transport | planning | urbanism | adventures
After 100 days in office, Los Angeles Mayor Eric Garcetti announced his first executive directive – the Great Streets Initiative. As Marie Sullivan at Metro’s The Source writes, “It was during this speech that I realized, the Mayor is a straight-up Planner!” Indeed, a mayor whose first major announcement mentions Red Cars, bioswales, and WalkScore has me optimistic.
Garcetti asserts, “Design matters…We have ignored the aesthetics of our city too often. But the way a neighborhood looks and feels has a lot to do with its livability and vibrancy.” Aesthetically pleasing street furniture is a good step, and I hope this initiative can help strengthen connected public health, green space, and transit corridor projects.
Irvine Police were involved in a hostage situation with a man who shot and killed someone 400 feet from my house today. That’s the second shooting death in Irvine this year. Is this the start of Irvine’s transition from suburb to slum?
The American Commerce Center Tower, which will soar above the recently completed Comcast Center in Center City, Philadelphia, passed its last zoning test last week. When completed, the skyscraper will be the third tallest building in the United States. It’s great that the developer is stressing SEPTA and AMTRAK accessibility and seeking LEED Gold Certification. If construction goes as scheduled, the tower should be completed in 2012, the same year as the Cira Center South project. It’s exciting that Philadelphia is becoming quite a hub of architecture.
The LA Times reported last week that Governor Palin has been working against California SB 974, which would implement per-container charges to fund air quality and goods movement measures in the Los Angeles and Bay areas. I think it’s a pretty base move (though not that surprising) for the Governor of Alaska to seek to dissuade Californian officials from addressing some of Southern California’s most crippling problems. The pollution, health, and safety problems caused by the ports is a case of environmental injustice.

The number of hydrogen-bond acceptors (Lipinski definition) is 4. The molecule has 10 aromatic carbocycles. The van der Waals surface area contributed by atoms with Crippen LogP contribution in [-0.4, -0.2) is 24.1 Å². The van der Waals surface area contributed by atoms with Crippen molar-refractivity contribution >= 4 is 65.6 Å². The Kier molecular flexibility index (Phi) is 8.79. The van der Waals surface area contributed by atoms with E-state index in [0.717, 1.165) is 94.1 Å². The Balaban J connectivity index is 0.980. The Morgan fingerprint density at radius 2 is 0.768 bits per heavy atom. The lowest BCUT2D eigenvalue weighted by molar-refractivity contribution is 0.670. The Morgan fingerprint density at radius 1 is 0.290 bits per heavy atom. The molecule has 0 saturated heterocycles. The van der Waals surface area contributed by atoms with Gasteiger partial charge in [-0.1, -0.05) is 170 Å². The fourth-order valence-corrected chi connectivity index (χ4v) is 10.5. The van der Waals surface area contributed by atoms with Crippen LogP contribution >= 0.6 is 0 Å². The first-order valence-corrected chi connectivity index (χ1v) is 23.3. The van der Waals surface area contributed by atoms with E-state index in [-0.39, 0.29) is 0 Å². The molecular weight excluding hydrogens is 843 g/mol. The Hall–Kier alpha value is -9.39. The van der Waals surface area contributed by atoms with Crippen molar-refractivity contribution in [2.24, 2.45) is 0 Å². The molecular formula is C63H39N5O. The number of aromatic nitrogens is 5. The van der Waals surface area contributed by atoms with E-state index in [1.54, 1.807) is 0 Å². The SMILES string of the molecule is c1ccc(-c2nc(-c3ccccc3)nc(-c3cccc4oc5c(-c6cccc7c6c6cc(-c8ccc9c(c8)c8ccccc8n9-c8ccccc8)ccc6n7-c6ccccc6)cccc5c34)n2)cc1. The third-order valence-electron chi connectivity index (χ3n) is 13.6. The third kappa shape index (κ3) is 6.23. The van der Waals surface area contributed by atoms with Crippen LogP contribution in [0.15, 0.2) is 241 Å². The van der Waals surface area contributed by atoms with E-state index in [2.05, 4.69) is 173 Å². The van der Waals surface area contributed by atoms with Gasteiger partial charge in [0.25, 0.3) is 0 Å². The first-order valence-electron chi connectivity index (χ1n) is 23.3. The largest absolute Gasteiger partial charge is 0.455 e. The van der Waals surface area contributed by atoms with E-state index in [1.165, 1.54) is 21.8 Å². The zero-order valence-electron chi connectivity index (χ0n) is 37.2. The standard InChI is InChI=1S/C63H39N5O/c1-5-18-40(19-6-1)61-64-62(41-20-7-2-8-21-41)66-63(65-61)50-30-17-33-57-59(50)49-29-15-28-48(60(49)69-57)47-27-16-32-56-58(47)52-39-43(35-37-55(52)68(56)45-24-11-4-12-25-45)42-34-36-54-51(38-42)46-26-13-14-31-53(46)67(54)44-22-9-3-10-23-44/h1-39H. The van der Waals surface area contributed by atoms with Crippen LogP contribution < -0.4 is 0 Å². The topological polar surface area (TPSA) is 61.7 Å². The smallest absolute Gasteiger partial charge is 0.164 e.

The LA Times notes that:
Fully 15% of the nation’s international container trade travels along the 710 en route to rail yards east of Los Angeles, warehouses in the Inland Empire and importers nationwide.
Environmental justice communities near the ports and along freeway corridors should not have to bear the unmitigated harms of the nation’s cargo needs.
Today’s strategies of goods movement in Southern California, especially through the Ports of Los Angeles and Long Beach, are dangerous and inefficient. Traffic congestion on local freeways, particularly the 5, 10, 15, 60, and 710 is significantly worsened by truck traffic from the ports. Truck traffic from the ports creates safety hazards for drivers; an example is a seven vehicle fatal crash on the 710 last year. As shown by last week’s train crash, Southern California railroads may also need to consider better and safer ways to move rail cargo on tracks that are increasingly being used for heavy commuter rail traffic. Additionally, the pollution emanating from the ports leads to disproportionate health problems in lower income communities of color; the Times article above explains that literally thousands of Californians die each year as a result of pollutant emissions from the ports.
The bill (full text available here) recognizes that:
(b) The operation of the ports and trains, ships, and trucks that move cargo containers to and from the ports cause air pollution that requires mitigation.
(c) The improvement of goods movement infrastructure would benefit the owners of container cargo moving through the ports by allowing the owners of the cargo to move container cargo more efficiently and reliably, and to move more cargo through those ports.
(d) It is vital to the movement of goods in California, especially
in southern California, to resolve the road and rail conflicts of locomotives carrying container cargo and automobile traffic by
building grade separations. This infrastructure will reduce air
pollution and provide benefits to the owners of container cargo by
mitigating rail expansion. Without these grade separations, the rail
expansion may not happen, and California could lose valuable goods movement jobs.
(e) The reduction of goods movement air pollution would benefit
the owners of container cargo moving through the ports by contributing to the achievement or maintenance of federal air quality standards, which will allow for continued federal funding of goods movement infrastructure projects.
(f) The Ports of Los Angeles and Long Beach and the Port of Oakland operate in unique communities, environments, and markets that require infrastructure improvements and air pollution reduction measures tailored to the nature and degree of need in each port of each community.
Governor Palin’s argument against the bill completely disregards the public health, environmental justice, traffic congestion, safety, and environmental concerns of California.